Two white South African farmers who were filmed pushed a wailing black man into a coffin were sentenced to jail on Friday for attempted murder, assault and kidnapping.
The defendants, Theo Jackson, sentenced to 14 years, and Willem Oosthuizen, sentenced to 11 years, had pleaded not guilty.
They said they had caught Mlotshwa trespassing on their farm in possession of stolen copper cables.
The case, heard at a court in Middelburg, about 160 km east of the capital Pretoria, had caused outrage in a country where deep racial divides persist 23 years after the end of apartheid.
When she handed down the sentences, Judge Segopotje Mphahlele said she was appalled that the accused persons had put Mlotshwa into a coffin.
“The evidence before court indicates that the seriousness of the offence far outweighs the mitigating factors and the personal factors of the offenders.
“The conduct of the accused persons fueled social division and racial tension,” she said.
The defence immediately requested that it be allowed to appeal the sentence, but Mphahlele dismissed their application.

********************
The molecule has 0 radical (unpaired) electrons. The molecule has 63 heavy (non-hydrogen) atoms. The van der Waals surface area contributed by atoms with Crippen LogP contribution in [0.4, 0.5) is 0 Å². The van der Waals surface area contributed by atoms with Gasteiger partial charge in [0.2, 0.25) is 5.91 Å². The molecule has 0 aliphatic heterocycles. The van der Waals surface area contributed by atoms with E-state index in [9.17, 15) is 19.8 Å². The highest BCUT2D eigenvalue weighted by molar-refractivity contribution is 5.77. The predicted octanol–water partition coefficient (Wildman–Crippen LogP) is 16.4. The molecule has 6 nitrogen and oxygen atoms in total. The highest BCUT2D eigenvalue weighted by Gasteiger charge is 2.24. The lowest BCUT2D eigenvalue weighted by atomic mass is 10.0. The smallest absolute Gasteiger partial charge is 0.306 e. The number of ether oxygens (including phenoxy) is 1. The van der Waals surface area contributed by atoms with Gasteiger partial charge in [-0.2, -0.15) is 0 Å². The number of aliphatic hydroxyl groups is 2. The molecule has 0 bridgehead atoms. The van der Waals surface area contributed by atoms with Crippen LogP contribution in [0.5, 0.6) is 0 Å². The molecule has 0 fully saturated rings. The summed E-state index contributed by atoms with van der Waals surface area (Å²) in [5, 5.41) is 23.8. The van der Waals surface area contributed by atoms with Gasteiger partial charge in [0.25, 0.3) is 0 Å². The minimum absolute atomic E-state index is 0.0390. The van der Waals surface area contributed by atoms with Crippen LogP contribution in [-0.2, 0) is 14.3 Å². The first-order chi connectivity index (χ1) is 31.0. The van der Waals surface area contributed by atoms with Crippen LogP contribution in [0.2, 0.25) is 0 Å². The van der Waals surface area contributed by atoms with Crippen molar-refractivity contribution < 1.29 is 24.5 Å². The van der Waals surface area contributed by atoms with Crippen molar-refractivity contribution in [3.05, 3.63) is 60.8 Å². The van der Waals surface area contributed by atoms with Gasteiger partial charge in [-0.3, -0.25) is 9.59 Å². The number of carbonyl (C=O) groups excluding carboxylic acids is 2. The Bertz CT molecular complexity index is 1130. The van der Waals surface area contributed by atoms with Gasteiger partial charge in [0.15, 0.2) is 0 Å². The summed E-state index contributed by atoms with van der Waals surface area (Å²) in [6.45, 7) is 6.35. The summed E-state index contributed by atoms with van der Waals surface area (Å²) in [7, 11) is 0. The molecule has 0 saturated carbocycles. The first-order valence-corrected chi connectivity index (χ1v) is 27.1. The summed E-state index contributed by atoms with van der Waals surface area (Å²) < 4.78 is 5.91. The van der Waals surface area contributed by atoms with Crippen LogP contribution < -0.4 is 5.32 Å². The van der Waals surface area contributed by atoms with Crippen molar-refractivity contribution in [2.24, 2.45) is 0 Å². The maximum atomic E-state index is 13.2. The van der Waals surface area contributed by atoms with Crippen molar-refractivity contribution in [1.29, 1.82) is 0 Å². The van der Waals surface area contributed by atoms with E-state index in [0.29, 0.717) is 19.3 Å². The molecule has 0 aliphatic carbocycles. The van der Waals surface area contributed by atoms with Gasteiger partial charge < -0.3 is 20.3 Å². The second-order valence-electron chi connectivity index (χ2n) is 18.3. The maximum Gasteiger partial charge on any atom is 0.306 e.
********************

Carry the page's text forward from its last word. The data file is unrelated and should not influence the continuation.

The defence then said it would lodge their appeal directly to the Supreme Court of Appeal, saying that the sentence was too harsh, since no one had been killed.
“South Africa is no longer prepared to treat racism with kid gloves and we are ready to act,” Justice Minister Michael Masutha said in an interview with eNCA.
A large crowd formed outside the packed courtroom, though the police presence around the court was heavy.
“What they did was painful to us,’’ Qgoga Mnyamezeli said outside the court.
Hundreds of members of the country’s main political parties, including the ruling African National Congress and the main opposition Democratic Alliance party, gathered outside carrying placards.
Some which read; “Black Lives Matter!”, and shouting slogans in support of Mlotshwa.
Black people make up 80 per cent of South Africa’s 54 million population, but most of its wealth remains in the hands of whites, who account for about eight per cent of the population. (Reuters/NAN)